Letters from the issue of Thursday, May 15, 2008
HEAR IT FOR THE BAND
They're Digital Summer!: Digital Summer is an amazing band that has so much talent and deserves this type of recognition and much more ("Sticker Shock," Benjamin Leatherman, May 8).
The band members work really well together and have what it takes to make it. I play their CD in my car all the time, and all my friends ask, "Who are they?" These guys rock!
Becky Patton, Peoria
Jason, you're kidding, right?: I'm in a local band, and I can tell you that Digital Summer is made up of a bunch of pretty-boy phonies. Why is it that New Times always picks the bands that everybody really likes to feature prominently in its pages, instead of bands that nobody seems to like but are artistically great?
It's easy to draw crowds of loyal supporters, but it's hard to labor with few supporters and people telling you to "keep your day job." (I mean, like my music career allows me to work at a day job!) When even your parents don't like your music (and want to kick you out of your room at their house) you know that you must be something right.
New Times is supposed to be an alternative paper, so why does it give a cover story to a band that is supported by countless thousands of people in the Phoenix area? This is intellectually dishonest. Discover something new — a band that nobody likes yet!
Jason Drew, Phoenix
A band that could go national: Anybody who hasn't gone to a Digital Summer show is missing something special!
This is a band that could go national, and it's right here in the Valley.
I've questioned almost every one of New Times' choices of bands for the newspaper's cover in the past, but not this time. New Times, you finally got it right!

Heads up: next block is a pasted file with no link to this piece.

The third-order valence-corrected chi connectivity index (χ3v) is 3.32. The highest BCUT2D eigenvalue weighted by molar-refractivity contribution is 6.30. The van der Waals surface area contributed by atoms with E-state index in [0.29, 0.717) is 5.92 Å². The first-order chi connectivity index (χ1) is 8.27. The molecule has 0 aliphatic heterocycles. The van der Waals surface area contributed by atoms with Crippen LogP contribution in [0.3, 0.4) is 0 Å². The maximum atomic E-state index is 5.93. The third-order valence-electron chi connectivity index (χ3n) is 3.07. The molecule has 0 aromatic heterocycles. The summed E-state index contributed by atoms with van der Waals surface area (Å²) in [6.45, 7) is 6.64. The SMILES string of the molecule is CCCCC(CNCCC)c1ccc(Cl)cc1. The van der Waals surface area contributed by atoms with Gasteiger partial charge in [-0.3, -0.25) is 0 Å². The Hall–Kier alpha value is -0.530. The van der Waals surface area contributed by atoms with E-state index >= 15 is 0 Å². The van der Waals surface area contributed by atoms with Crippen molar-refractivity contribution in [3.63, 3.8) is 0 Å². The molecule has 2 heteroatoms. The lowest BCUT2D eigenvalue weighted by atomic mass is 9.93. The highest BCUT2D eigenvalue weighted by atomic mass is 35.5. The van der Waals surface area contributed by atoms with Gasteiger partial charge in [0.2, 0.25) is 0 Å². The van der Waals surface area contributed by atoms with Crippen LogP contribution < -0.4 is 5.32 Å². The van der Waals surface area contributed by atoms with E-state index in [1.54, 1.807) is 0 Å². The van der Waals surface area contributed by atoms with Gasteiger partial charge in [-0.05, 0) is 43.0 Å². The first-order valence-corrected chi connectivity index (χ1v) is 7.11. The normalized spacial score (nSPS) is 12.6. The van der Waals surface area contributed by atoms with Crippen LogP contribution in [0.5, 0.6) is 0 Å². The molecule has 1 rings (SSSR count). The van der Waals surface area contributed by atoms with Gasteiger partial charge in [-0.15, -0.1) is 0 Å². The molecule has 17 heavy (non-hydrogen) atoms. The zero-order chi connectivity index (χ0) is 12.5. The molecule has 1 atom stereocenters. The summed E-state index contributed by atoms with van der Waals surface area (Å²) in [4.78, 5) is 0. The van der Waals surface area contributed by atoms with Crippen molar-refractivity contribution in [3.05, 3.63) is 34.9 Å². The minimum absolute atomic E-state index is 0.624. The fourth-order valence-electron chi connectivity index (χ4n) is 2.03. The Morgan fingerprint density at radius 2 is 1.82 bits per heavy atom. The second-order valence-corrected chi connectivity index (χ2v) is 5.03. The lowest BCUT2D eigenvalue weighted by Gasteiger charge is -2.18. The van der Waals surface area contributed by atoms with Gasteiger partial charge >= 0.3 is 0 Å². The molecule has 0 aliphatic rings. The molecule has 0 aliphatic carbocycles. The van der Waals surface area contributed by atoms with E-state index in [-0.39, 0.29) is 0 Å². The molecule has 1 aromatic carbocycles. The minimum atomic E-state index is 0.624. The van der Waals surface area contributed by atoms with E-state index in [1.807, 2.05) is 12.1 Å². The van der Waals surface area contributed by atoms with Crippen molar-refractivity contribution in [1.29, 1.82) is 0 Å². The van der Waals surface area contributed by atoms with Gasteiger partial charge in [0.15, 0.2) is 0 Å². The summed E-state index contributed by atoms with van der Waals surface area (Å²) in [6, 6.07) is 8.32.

Sue Matthews, Phoenix
See, Jason, they're not phonies: Thanks for featuring a band that really knows how to rock, for a change. Digital Summer's shows are drawing several hundred people each now. Can it be long before they become red hot nationally?
What I like about Digital Summer is that they are honest hard rock. They aren't phonies who try to do street hip-hop when they have no idea what that's about. They write songs about what they know, and a lot of it's relationship stuff that we all can relate to.
Richard Poe, Phoenix
Last name says it all: Digital Summer [band members] are a bunch of poseurs. Their music is totally soulless, and their fans are all idiots. Fuck 'em.
James Envy, Tempe
As good as their CD: Digital summer is the shit. Bottom line: The first time I realized that they were the band to represent Arizona's rock scene was when they played the Homeless for the Holidays acoustic set. Any band that can play acoustic and sound just as good as their CD has talent.
Dante M.F. White, Peoria
You keep hurting us, too: Just goes to show that you don't need talent to be on the cover of New Times. Great job, New Times! Another shitty band with a gimmick. You disappoint me more and more.
Name withheld by request
COOLIDGE AND THE GANG
How about an economic exception?: Closing down the Arizona Training Program at Coolidge is such a sad situation ("Home Invasion," Megan Irwin, May 1).
New Times told such a poignant story of how this facility has been home to these 129 people for so long. Who wouldn't be suffering at the loss of one's lifetime home?!